Historians of Africa, trained as area specialists, often write primarily for one another in specialized discourse difficult for outsiders to comprehend. Teachers and scholars of history—even the best-intentioned—often approach Africa in naïve terms that have the effect of reinforcing the very exoticism that they intend to overcome by incorporating the continent in their work and teaching.
Our objective in this series is to produce accessibly written books by African specialists for audiences who know very little about Africa. The books examine issues that arise for nonspecialists as they seek to include Africa in their teaching of other regions of world history. Books in the series draw attention to the parallels in human experience in Africa and in other parts of the world and present local documentation—oral, cultural, and written—where available.
Intended for undergraduate survey courses, the volumes in the Africa in World History series speak to current (and future) images of Africa in the popular culture and in educated, but nonspecialist, circles. Volumes on some topic areas within the Africanist field will be of use among specialists, for undergraduate instruction, and for graduate teaching.
Todd Cleveland, University of Arkansas
Joseph C. Miller, University of Virginia
David Robinson, Michigan State University
In Converging on Cannibals, Jared Staller demonstrates that one of the most terrifying discourses used during the era of transatlantic slaving—cannibalism—was co-produced by Europeans and Africans. When these people from vastly different cultures first came into contact, they shared a fear of potential cannibals. Some Africans and European slavers allowed these rumors of themselves as man-eaters to stand unchallenged.
A new era in world history began when Atlantic maritime trade among Africa, Asia, Europe, and the Americas opened up in the fifteenth century, setting the stage for massive economic and cultural change. In Making Money, Colleen Kriger examines the influence of the global trade on the Upper Guinea Coast two hundred years later—a place and time whose study, in her hands, imparts profound insights into Anglo-African commerce and its wider milieu.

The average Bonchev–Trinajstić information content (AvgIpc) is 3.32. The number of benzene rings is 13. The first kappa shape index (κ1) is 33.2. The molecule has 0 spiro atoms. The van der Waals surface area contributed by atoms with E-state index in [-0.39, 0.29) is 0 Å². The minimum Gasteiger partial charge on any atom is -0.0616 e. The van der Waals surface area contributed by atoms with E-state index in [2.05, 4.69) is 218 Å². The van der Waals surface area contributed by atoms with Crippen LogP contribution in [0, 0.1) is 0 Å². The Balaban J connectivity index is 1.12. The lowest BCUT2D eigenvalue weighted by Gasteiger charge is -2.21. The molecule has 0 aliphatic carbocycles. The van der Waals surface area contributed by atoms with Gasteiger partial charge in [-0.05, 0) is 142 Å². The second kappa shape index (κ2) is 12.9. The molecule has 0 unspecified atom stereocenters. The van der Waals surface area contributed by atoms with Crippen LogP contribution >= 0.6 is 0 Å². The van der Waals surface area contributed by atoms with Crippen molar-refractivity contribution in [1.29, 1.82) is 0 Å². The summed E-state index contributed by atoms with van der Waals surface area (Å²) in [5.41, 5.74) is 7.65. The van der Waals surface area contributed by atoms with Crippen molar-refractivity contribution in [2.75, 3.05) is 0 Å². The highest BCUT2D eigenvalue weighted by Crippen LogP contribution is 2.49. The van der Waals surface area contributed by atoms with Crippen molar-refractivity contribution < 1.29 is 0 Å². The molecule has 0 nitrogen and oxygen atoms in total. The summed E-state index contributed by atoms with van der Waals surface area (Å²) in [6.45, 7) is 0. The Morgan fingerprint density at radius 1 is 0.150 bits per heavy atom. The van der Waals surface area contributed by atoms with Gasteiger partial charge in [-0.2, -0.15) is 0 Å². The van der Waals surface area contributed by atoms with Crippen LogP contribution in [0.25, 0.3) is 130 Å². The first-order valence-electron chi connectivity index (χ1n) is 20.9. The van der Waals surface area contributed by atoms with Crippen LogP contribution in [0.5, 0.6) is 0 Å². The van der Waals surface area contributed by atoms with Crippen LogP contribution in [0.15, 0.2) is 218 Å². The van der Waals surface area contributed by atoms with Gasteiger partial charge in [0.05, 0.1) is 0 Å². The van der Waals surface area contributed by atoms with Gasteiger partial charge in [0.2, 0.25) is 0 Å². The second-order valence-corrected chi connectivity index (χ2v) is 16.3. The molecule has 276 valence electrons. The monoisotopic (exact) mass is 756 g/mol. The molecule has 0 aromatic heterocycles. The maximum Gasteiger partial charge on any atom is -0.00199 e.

A story with the power to change how people view the last years of colonialism in East Africa, The Boy Is Gone portrays the struggle for Kenyan independence in the words of a freedom fighter whose life spanned the twentieth century's most dramatic transformations. Born into an impoverished farm family in the Meru Highlands, Japhlet Thambu grew up wearing goatskins and lived to stand before his community dressed for business in a pressed suit, crisp tie, and freshly polished shoes.
Swahili was once an obscure dialect of an East African Bantu language. Today more than one hundred million people use it: Swahili is to eastern and central Africa what English is to the world. From its embrace in the 1960s by the black freedom movement in the United States to its adoption in 2004 as the African Union’s official language, Swahili has become a truly international language.
From Accra and Algiers to Zanzibar and Zululand, Africans have wrested control of soccer from the hands of Europeans, and through the rise of different playing styles, the rituals of spectatorship, and the presence of magicians and healers, have turned soccer into a distinctively African activity. African Soccerscapes explores how Africans adopted soccer for their own reasons and on their own terms.
Africa's art of cooking is a key part of its history. All too often Africa is associated with famine, but in Stirring the Pot, James C. McCann describes how the ingredients, the practices, and the varied tastes of African cuisine comprise a body of historically gendered knowledge practiced and perfected in households across diverse human and ecological landscape.